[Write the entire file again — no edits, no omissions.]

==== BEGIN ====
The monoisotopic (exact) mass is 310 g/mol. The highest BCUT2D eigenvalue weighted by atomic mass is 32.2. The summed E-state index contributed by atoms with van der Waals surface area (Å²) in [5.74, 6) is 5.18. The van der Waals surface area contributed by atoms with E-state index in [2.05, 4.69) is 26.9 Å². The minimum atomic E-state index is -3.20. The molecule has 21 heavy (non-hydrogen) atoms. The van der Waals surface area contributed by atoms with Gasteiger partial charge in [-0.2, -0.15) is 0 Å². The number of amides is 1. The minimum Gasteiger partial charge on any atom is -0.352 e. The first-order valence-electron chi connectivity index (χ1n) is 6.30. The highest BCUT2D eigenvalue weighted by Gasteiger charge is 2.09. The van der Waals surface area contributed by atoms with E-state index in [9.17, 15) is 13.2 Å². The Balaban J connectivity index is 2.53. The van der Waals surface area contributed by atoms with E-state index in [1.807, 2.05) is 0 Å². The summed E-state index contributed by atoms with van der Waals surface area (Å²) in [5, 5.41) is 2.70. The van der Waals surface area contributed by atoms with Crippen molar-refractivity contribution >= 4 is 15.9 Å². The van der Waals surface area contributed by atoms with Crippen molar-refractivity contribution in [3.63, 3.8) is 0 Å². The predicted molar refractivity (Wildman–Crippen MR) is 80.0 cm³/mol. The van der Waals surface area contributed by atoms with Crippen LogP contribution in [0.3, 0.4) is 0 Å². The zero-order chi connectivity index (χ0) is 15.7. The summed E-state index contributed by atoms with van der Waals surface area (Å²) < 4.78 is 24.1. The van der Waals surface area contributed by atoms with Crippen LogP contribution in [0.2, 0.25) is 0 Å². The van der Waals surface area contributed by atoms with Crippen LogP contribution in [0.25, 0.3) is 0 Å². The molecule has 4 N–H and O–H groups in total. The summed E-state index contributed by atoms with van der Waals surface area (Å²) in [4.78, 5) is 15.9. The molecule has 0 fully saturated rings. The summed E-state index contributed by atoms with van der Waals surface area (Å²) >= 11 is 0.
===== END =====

The monoisotopic (exact) mass is 310 g/mol. The highest BCUT2D eigenvalue weighted by atomic mass is 32.2. The summed E-state index contributed by atoms with van der Waals surface area (Å²) in [5.74, 6) is 5.18. The van der Waals surface area contributed by atoms with E-state index in [2.05, 4.69) is 26.9 Å². The minimum atomic E-state index is -3.20. The molecule has 21 heavy (non-hydrogen) atoms. The van der Waals surface area contributed by atoms with Gasteiger partial charge in [-0.2, -0.15) is 0 Å². The number of amides is 1. The minimum Gasteiger partial charge on any atom is -0.352 e. The first-order valence-electron chi connectivity index (χ1n) is 6.30. The highest BCUT2D eigenvalue weighted by Gasteiger charge is 2.09. The van der Waals surface area contributed by atoms with E-state index in [9.17, 15) is 13.2 Å². The Balaban J connectivity index is 2.53. The van der Waals surface area contributed by atoms with E-state index in [1.807, 2.05) is 0 Å². The summed E-state index contributed by atoms with van der Waals surface area (Å²) in [5, 5.41) is 2.70. The van der Waals surface area contributed by atoms with Crippen molar-refractivity contribution >= 4 is 15.9 Å². The van der Waals surface area contributed by atoms with Crippen molar-refractivity contribution in [3.63, 3.8) is 0 Å². The predicted molar refractivity (Wildman–Crippen MR) is 80.0 cm³/mol. The van der Waals surface area contributed by atoms with Crippen LogP contribution in [0.3, 0.4) is 0 Å². The zero-order chi connectivity index (χ0) is 15.7. The summed E-state index contributed by atoms with van der Waals surface area (Å²) < 4.78 is 24.1. The van der Waals surface area contributed by atoms with Crippen LogP contribution in [0.2, 0.25) is 0 Å². The van der Waals surface area contributed by atoms with Crippen LogP contribution in [0.25, 0.3) is 0 Å². The molecule has 4 N–H and O–H groups in total. The summed E-state index contributed by atoms with van der Waals surface area (Å²) in [4.78, 5) is 15.9. The molecule has 0 fully saturated rings. The summed E-state index contributed by atoms with van der Waals surface area (Å²) >= 11 is 0.